From Publishers Weekly
Starred Review. Readers in search of a single tome illustrating not only how to deal with a pig carcass but also how to prepare a Shrimp and Sea Lettuce Tempura need look no further. English carnivore extraordinaire Fearnley-Whittingstall (The River Cottage Meat Book
) has revised his 2001 answer to the Whole Earth Cookbook
into this new, slightly Americanized, edition. There are 95 healthy recipes, everything from Strawberry Sandwiches to Nettle Soup, Crispy Pig's Ears to Pigeon Pitas (yes, real pigeons), but the work is primarily an intense and heartfelt almanac of raising and eating organic plants and animals without the intrusive use of slaughterhouses, packaging plants or grocery stores. For cooks with an acre or two of land, or with access to woodlands, there are priceless lessons in raising sheep (a good ram is hard to find), choosing the right cow (bright eyes and lumpless udders) and picking the perfect wild mushroom. For city dwellers, the author, pictured on the cover with a plump piglet under each arm and later shown happily tearing apart a rabbit, might just be the Edgar Allan Poe of poultry. As a benchmark, somewhere between horror and hors d'oeuvre, consider this typical set of instructions before delving into the text: A chicken is not ready to kill for the table until you think it is. Pick it up, feel its weight, and feel its breast. If it feels tempting, then you should kill it if you want to. (May)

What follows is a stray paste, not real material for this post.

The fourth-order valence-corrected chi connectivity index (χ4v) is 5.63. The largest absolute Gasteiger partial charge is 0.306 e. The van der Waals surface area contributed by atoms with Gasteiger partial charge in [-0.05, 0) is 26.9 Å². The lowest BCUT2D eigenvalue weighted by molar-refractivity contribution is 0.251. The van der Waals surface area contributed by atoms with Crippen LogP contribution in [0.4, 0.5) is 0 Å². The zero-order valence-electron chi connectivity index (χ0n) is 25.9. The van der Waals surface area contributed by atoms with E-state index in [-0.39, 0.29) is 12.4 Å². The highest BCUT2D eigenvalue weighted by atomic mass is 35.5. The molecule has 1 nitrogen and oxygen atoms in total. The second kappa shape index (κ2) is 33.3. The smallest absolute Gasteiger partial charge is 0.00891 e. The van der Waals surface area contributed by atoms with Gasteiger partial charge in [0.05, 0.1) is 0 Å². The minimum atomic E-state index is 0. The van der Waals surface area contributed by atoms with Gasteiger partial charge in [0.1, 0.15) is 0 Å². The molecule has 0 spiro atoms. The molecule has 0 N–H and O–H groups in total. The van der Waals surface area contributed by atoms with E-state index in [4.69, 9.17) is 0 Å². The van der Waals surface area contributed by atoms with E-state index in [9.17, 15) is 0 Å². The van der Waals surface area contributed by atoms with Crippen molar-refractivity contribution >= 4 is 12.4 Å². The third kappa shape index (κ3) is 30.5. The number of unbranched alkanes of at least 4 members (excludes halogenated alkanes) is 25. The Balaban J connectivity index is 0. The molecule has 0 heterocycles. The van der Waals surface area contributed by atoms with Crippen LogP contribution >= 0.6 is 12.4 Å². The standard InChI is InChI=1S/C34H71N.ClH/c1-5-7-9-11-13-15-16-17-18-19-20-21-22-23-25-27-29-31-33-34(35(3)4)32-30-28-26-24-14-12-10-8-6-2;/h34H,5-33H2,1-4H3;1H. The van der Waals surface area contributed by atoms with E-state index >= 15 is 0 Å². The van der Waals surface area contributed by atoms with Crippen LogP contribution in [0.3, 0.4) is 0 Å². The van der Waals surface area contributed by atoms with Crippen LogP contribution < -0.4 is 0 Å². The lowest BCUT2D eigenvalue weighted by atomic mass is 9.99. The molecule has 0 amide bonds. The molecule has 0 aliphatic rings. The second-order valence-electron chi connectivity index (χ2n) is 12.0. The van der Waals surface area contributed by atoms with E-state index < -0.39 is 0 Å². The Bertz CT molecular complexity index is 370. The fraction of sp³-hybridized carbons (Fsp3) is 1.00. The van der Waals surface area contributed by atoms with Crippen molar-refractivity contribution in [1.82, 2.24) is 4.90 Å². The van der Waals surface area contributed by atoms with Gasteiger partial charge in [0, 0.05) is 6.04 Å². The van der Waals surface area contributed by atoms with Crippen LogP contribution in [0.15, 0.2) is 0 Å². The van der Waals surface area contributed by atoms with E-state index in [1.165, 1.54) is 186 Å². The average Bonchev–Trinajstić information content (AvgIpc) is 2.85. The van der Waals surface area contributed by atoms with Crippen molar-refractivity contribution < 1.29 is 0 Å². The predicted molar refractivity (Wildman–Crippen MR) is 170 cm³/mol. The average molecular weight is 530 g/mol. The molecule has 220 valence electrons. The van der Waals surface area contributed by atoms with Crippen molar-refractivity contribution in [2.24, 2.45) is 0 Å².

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"As good for the armchair as it is in the kitchen, even worth packing for reference outdoors." -- Tom Jaine, The Guardian "Hugh's take on food is charming and refreshingly earthy. How can one refuse?" -- Rick Stein
--This text refers to an out of print or unavailable edition of this title.